Archive for the ‘short story’ Category

first-day-first-paragraph-tag

I think this might be the last time I do this particular tag for a while. I mean, it’s a great tag. It’s a fun tag. I created it with that in mind. But I’m running through my list of author friends very fast and I don’t want to run out of friends too soon. Besides, I think I’ve started a few good chains here. Perhaps this tag will continue on without me.

So if you get this tag, here’s what you have to do:

  1. Publish your own post on the first day of the month.
  2. Use the graphic above
  3. Thank and link back to the person who tagged you.
  4. Explain the rules like I’m doing now.
  5. Post the first paragraph of a story you’ve written, are writing, or plan to write someday.
  6. Ask your readers for feedback.
  7. Finally, tag someone to do the post next month (for example, if you do the tag on the first of August, the person you tag has to do it on the first of September), and comment on one of their posts to let them know the good news.

March 1st? Done. Graphic used? Correct. Thanked and linked back to…myself? Not necessary. Explained the rules? Done! Post the first paragraph of something I’ve written/writing/planning to write someday? Well, I really like Car Chasers, the short story I wrote back in October, so I’ll go with that. Enjoy:

There are many tales that come out of Shan Woods, and nearly all of them have to do with Chasers’ Run. One of those stories is the tragic tale of Asher Greenwich and Donnie Griggs, which has been retold and changed around so much that even those who were there when it happened aren’t sure what’s true and what’s not. This is the actual version of events, or the one least convoluted by soap opera embellishment. And it all started on Saturday, July 6th, during one of the hottest summers on record.

Thoughts? Let’s discuss in the comments below.

And finally, to tag someone. I pick…Dellani Oakes! Dellani, you’re up. Enjoy the tag, and have fun with it.

That’s all for now. It’s a new month, so I’m hoping to get plenty done. Fingers crossed. Until next time, my Followers of Fear.

first-day-first-paragraph-tag

Once more, I’m doing this tag. Why? Because it’s fun. And I still want to see if I can spread it around the Internet. Since I created this tag, I’ve tagged four people. Too soon to tell if #4 has done the tag, but I’ve gotten two of the previous three to do the tag, so the success rate isn’t too bad.

Anyway, here are the rules of the tag:

  1. Publish your own post on the first day of the month.
  2. Use the graphic above
  3. Thank and link back to the person who tagged you.
  4. Explain the rules like I’m doing now.
  5. Post the first paragraph of a story you’ve written, are writing, or plan to write someday.
  6. Ask your readers for feedback.
  7. Finally, tag someone to do the post next month (for example, if you do the tag on the first of August, the person you tag has to do it on the first of September), and comment on one of their posts to let them know the good news.

Published on February 1st? Check. Used the graphic above? Check. Guy from Slovakia is actually a…Czech. I’m sorry, I couldn’t help myself.

Anyway, not going to thank myself. That’d be weird. I have explained the rules though, so I’m doing a good job otherwise.

Today’s paragraph is coming from the titular story of my collection of short stories, The Quiet Game: Five Tales To Chill Your Bones. That collection was the first work I published myself, and it’s my most reviewed as well. That’s either because it’s been around the longest or it’s also very short. Or both.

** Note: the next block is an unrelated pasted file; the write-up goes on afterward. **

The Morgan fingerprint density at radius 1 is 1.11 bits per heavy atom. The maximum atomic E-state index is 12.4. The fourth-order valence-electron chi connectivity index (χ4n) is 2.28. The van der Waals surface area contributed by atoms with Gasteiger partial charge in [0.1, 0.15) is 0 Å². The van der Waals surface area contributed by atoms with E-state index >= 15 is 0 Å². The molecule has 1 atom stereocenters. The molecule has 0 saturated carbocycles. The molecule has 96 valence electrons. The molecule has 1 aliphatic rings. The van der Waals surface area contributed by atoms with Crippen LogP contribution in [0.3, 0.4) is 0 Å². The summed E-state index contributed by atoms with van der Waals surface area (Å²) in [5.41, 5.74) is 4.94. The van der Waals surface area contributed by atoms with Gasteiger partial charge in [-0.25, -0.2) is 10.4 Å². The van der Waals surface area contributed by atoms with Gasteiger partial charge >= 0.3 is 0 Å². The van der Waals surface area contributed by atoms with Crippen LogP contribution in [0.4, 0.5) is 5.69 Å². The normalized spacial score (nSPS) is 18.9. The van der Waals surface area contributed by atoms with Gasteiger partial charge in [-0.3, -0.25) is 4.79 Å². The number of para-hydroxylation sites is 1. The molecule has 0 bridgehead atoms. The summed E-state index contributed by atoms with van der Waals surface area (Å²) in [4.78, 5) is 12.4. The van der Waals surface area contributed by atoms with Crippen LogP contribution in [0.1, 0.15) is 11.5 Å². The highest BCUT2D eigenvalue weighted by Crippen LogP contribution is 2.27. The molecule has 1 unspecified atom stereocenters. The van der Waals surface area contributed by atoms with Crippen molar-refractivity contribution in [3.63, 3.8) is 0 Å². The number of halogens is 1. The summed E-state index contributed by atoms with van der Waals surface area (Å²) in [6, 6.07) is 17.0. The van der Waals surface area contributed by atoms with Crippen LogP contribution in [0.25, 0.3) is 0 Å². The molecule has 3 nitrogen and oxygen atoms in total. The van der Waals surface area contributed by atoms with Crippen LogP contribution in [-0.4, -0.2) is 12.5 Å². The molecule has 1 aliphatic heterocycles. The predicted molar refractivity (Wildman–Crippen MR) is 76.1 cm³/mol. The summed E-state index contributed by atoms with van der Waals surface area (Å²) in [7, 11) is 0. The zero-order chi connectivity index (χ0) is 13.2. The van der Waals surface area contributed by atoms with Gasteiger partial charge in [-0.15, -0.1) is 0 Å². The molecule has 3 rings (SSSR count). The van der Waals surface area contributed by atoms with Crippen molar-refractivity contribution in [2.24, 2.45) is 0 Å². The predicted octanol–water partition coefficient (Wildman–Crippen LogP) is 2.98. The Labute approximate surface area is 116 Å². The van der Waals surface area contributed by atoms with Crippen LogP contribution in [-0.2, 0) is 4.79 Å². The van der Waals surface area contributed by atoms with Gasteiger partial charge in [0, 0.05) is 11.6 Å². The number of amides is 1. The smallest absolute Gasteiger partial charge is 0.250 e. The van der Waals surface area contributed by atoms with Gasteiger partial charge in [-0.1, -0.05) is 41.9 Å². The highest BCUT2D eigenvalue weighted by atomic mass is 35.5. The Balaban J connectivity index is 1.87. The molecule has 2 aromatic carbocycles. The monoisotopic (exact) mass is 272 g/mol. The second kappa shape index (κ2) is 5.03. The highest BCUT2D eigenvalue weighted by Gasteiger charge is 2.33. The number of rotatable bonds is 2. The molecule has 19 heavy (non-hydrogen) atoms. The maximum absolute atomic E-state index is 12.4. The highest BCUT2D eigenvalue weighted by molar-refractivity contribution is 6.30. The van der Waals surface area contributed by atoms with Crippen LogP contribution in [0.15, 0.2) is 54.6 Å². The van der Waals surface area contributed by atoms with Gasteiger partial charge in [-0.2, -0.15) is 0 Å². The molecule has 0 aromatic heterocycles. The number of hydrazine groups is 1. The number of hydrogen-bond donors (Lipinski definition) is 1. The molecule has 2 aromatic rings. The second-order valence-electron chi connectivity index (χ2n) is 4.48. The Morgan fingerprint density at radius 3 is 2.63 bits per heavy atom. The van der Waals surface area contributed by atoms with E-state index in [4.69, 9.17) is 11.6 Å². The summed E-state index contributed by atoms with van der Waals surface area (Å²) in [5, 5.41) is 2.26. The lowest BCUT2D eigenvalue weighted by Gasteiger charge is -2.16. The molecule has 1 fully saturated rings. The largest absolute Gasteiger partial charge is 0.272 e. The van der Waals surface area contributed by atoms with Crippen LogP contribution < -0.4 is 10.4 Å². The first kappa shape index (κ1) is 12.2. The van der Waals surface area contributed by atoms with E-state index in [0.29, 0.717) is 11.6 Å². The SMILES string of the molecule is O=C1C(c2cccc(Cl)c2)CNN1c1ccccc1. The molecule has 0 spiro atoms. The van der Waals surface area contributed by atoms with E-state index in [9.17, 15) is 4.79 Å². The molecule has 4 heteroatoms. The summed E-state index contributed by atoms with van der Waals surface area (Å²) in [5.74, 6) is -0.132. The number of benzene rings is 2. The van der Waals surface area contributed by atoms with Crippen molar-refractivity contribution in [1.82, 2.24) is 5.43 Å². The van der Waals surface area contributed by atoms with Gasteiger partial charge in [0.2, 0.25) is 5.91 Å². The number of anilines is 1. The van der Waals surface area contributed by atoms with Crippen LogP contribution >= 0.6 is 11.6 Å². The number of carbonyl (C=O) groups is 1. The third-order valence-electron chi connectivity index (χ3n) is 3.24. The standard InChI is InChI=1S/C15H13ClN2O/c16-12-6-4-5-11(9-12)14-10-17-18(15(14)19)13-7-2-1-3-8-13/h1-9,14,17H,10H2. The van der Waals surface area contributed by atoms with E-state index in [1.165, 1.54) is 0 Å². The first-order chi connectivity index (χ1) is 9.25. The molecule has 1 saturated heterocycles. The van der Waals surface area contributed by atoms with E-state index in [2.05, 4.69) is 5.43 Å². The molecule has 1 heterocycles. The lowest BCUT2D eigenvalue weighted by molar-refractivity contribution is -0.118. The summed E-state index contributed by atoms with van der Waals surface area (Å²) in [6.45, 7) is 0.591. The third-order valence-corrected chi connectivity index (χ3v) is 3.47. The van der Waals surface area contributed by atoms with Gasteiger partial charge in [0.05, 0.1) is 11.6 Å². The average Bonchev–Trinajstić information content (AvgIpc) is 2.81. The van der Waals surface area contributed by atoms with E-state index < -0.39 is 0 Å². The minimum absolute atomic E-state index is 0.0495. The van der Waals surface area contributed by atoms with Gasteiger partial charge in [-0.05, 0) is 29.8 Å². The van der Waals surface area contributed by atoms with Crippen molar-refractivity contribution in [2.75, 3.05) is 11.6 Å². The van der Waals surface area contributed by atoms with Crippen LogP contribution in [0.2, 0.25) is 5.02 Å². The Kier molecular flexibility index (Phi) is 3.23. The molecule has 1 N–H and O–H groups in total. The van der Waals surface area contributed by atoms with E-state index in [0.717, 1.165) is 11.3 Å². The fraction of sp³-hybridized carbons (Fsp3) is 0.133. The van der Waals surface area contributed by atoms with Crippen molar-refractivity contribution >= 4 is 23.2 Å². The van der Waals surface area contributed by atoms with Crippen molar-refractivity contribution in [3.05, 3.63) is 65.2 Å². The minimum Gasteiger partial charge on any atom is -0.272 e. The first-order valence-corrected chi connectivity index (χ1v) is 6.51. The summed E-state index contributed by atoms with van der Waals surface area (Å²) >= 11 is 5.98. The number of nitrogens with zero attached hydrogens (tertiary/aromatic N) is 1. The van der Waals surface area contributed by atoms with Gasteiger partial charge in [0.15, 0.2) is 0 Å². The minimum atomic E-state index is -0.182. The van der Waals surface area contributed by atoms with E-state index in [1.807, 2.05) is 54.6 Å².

Anyway, enjoy:

It was a tranquil Saturday morning at St. Dunstan’s School for Girls as Traci opened her eyes and stretched. Slipping out of bed, Traci moved past her sleeping roommate and across the hall to the bathroom to shower. As she showered, she couldn’t help but feel like she was forgetting something. She wasn’t sure what, but she knew she had forgotten something and whatever it was, it was important. But what on Earth could she have forgotten? It was Saturday, which meant no required Mass. She had some homework, but she’d get that done after breakfast, and there was nothing to do in town today. What could it be?

Comments? Thoughts? Let’s discuss.

And now to tag someone to start a new chain. Let’s see…I choose my friend Adan Ranie! Adan, you’ve been tagged. I hope you decide to take this up and I hope you have fun while doing it.

That’s all for now. It’s February, so I’m hoping for good things this month. Don’t know what form those good things will take, but anything’s possible.

Until next time, my Followers of Fear!

Well, I’m writing this at a time I’m normally preparing for bed, but what can I say? When you’re on a roll and nearing the end, you just don’t stop writing.

Now, if you didn’t know, I’m taking a short break from working on Full Circle to work on some short stories. This particular short story, The Red Burst, is one I particularly had fun writing. The story is about a man and his husband who go to visit the former’s sister in a small town, only to find out that something that gives off bursts of red light (hence the title) is driving the residents insane. It’s definitely a dark story, and it’s special too for a number of reasons. One is that this story is very HP Lovecraft-influenced in many ways.

Now, if you’re unfamiliar with HP Lovecraft, he’s a horror author who wrote during the first half of the twentieth century, and has become very influential since (see my posts on my forays into his work, Part 1 and Part 2). A lot of his themes include the idea that humanity are ants in the grand scheme of things, that there’s no real meaning to existence, and that there might be things in the universe that are bigger than us and might see us as a food source or playthings. This is called cosmic horror, and I tired to incorporate those themes into The Red Burst. I got so hooked on the Lovecraft aspect of the story, I actually started reading his work again, and I listened to Lovecraft-themed relaxation videos on YouTube while I wrote the story (yes, those are a thing. Look up Ephemeral Rift on YouTube if you’re interested).